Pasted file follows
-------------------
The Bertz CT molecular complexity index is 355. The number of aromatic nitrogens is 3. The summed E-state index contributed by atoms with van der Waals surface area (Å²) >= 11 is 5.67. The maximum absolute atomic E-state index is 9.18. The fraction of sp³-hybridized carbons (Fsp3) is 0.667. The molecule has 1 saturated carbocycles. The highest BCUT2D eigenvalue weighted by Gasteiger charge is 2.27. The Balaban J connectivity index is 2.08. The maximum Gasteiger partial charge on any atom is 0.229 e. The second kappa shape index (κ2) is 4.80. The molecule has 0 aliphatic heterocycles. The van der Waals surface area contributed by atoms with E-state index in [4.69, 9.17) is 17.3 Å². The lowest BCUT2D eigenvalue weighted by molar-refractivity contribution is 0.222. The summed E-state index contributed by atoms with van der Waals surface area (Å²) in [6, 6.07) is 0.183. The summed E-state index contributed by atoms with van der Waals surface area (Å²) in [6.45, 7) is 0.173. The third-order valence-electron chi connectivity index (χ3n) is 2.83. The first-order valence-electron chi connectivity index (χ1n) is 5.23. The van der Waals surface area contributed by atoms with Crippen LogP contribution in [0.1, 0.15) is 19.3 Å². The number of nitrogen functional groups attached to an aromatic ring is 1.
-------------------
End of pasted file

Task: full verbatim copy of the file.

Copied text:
The Bertz CT molecular complexity index is 355. The number of aromatic nitrogens is 3. The summed E-state index contributed by atoms with van der Waals surface area (Å²) >= 11 is 5.67. The maximum absolute atomic E-state index is 9.18. The fraction of sp³-hybridized carbons (Fsp3) is 0.667. The molecule has 1 saturated carbocycles. The highest BCUT2D eigenvalue weighted by Gasteiger charge is 2.27. The Balaban J connectivity index is 2.08. The maximum Gasteiger partial charge on any atom is 0.229 e. The second kappa shape index (κ2) is 4.80. The molecule has 0 aliphatic heterocycles. The van der Waals surface area contributed by atoms with E-state index in [4.69, 9.17) is 17.3 Å². The lowest BCUT2D eigenvalue weighted by molar-refractivity contribution is 0.222. The summed E-state index contributed by atoms with van der Waals surface area (Å²) in [6, 6.07) is 0.183. The summed E-state index contributed by atoms with van der Waals surface area (Å²) in [6.45, 7) is 0.173. The third-order valence-electron chi connectivity index (χ3n) is 2.83. The first-order valence-electron chi connectivity index (χ1n) is 5.23. The van der Waals surface area contributed by atoms with Crippen LogP contribution in [0.1, 0.15) is 19.3 Å². The number of nitrogen functional groups attached to an aromatic ring is 1.